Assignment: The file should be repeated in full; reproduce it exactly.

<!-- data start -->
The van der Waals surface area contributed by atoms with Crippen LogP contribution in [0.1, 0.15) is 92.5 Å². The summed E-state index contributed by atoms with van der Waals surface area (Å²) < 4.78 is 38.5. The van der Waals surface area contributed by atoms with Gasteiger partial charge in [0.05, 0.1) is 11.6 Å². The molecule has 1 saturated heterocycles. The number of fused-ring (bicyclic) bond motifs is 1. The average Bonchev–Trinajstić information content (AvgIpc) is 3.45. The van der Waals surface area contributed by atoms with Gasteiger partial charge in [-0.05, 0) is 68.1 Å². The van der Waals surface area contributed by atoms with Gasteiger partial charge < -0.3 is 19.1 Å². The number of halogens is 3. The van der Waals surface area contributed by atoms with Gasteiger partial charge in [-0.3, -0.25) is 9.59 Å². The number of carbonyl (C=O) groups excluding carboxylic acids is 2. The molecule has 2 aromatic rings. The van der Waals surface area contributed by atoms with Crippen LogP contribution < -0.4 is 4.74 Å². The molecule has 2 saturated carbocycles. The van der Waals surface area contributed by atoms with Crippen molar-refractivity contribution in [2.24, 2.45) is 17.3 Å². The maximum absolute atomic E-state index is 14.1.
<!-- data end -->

The van der Waals surface area contributed by atoms with Crippen LogP contribution in [0.1, 0.15) is 92.5 Å². The summed E-state index contributed by atoms with van der Waals surface area (Å²) < 4.78 is 38.5. The van der Waals surface area contributed by atoms with Gasteiger partial charge in [0.05, 0.1) is 11.6 Å². The molecule has 1 saturated heterocycles. The number of fused-ring (bicyclic) bond motifs is 1. The average Bonchev–Trinajstić information content (AvgIpc) is 3.45. The van der Waals surface area contributed by atoms with Gasteiger partial charge in [-0.05, 0) is 68.1 Å². The van der Waals surface area contributed by atoms with Gasteiger partial charge < -0.3 is 19.1 Å². The number of halogens is 3. The van der Waals surface area contributed by atoms with Gasteiger partial charge in [-0.3, -0.25) is 9.59 Å². The number of carbonyl (C=O) groups excluding carboxylic acids is 2. The molecule has 2 aromatic rings. The van der Waals surface area contributed by atoms with Crippen LogP contribution < -0.4 is 4.74 Å². The molecule has 2 saturated carbocycles. The van der Waals surface area contributed by atoms with Crippen molar-refractivity contribution in [2.24, 2.45) is 17.3 Å². The maximum absolute atomic E-state index is 14.1.